It has been said that although history does not repeat, it surely rhymes. According to the Stock Trader’s Almanac, the direction of January’s trading predicts the course for the year 75% of the time. If this is the case, the infamous January effect for 2016 would seem to be ominous for investors, right? I hope to make the case that with the right approach, investors can likely ignore the performance of their portfolios in January as it only represents yet another cog in the machine. Long term results in a goal-based investment plan is what investors should covet.
What the January effect is and what its results have been
This article describes the January effect pretty well so I won’t use this blog post to do us. Suffice to say, the formula is pretty accurate in most years. However, I believe the power of the effect often gets lost. I will explain. The power of the January effect happens to be the depressed pricing of stocks relative to normal levels. And how do they get to these depressed prices? Well, typically investors (both retail and institutional) will sell stocks to trigger a taxable event. (You can read more of why this happens in an earlier post.) This tremendous selling pressure results in prices for stocks being lower relative to where they have traded the whole year. Subsequently, investors realize that prices are lower and do a lot of purchasing in the month of January. But perhaps the only reason this even happens during this time of year is because the IRS imposes a deadline to claim investment losses as a deduction by December 31st. My point being that bargain prices can be sought for assets at any time and the power of the effect comes when selling pressure is exerted on the market.
How a goal-specific investment plan will help calm investor anxiety regardless of market performance
So now you may be saying that is great, but how does that help my investment portfolio. I would argue that it will if you are not trying to trade the market via timing or any other method. However, if you are investing with a specific long-term goal of gains exceeding inflation along with current income, you can benefit nicely. I think that most investors fail to realize the merit in this approach because they “chase returns”. Further, they fall prey to anchoring bias, by focusing on one piece of largely irrelevant information to formulate their investment strategy. The benefits of using a broader perspective is rarely sought and they subsequently underperform the market. Whereas, if they approached investment with a goal to earn x% over a set period of time, adjusting for live events and other important considerations they would find much more success. I have conversations all the time with clients that agree that this approach makes sense, but several obstacles stand in the way of their “follow-through”. More than likely, their fear of repeating a disastrous loss in the past outweighs the logic of a sound plan for the future.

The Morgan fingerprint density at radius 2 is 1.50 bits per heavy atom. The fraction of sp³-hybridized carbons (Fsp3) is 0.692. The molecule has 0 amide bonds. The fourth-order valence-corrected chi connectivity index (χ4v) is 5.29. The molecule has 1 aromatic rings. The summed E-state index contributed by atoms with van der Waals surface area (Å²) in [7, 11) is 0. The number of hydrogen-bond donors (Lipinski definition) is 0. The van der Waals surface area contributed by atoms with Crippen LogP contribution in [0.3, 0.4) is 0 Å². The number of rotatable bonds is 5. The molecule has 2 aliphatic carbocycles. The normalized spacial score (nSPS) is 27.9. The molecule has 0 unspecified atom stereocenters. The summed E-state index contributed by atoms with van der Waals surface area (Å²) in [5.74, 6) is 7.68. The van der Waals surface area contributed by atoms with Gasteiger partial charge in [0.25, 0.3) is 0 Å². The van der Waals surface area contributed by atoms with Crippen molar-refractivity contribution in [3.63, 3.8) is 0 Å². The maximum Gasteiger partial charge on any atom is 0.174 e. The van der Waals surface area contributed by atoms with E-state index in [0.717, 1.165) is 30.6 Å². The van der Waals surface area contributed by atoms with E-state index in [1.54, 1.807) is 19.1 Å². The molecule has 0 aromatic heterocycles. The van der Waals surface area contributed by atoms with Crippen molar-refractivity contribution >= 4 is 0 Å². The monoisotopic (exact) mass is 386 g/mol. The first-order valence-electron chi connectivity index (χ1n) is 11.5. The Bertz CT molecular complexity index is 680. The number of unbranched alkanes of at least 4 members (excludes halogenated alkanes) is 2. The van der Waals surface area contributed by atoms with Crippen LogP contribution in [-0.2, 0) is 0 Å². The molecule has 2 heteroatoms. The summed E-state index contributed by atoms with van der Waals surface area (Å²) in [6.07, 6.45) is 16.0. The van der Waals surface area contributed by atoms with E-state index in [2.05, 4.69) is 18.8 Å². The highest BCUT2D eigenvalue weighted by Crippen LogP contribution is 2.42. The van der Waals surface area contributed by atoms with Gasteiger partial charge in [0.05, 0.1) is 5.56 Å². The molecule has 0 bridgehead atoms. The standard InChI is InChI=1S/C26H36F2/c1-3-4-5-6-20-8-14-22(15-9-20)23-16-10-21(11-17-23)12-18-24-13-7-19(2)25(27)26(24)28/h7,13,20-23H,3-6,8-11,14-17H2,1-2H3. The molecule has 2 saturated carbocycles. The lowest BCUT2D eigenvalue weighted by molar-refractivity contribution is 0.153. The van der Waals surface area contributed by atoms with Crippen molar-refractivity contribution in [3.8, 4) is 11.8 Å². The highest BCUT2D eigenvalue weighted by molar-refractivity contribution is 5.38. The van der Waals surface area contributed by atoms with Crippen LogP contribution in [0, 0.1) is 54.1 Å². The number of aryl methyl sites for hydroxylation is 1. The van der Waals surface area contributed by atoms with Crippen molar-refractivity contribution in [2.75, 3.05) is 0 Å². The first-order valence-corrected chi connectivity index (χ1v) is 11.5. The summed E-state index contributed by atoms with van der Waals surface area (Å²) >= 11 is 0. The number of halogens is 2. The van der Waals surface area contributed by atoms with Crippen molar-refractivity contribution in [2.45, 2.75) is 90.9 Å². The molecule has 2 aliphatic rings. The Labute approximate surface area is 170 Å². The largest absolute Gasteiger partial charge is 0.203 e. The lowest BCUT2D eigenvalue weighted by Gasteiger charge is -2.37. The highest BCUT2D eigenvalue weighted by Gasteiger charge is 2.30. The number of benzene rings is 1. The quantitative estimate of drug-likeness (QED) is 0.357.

What you can do to formulate a goal-based plan
Some of the best work I have read on goal-based investing is by Ashvin Chhabra. His approach is an expansion of modern portfolio theory with the incredible insight to consider what I would call “life checkpoints”. Each investor has in their mind what would send them into poverty, keep them at their current lifestyle or catapult them into another tax bracket. These three checkpoints provide all the context needed to form a goals-based plan. Incorporating these into an investment plan allows both the investor and adviser to have a language to communicate what defines success. Rather than it being a number that is basis points above or below a market index, it becomes a way to articulate “how we are doing”. Regarding Chhabra’s approach, a recent blog sponsored by the CFA Institute read how it “goes beyond modern portfolio theory by shifting investment strategy from a focus on the securities held in your portfolio to a consideration of your personal objectives” — for example, saving for college, retirement, or to start a business.” These tangible objectives should help to ease anxiety during market turmoil. Why? Because if you have set aside enough capital to live on for the next 2-3 years regardless of what the market does, you will rest easier if you see your portfolio going down. This does not mean you may not need to make an investment plan adjustment, but it should keep you from calling your adviser requesting him or her to sell everything. Just some food for thought.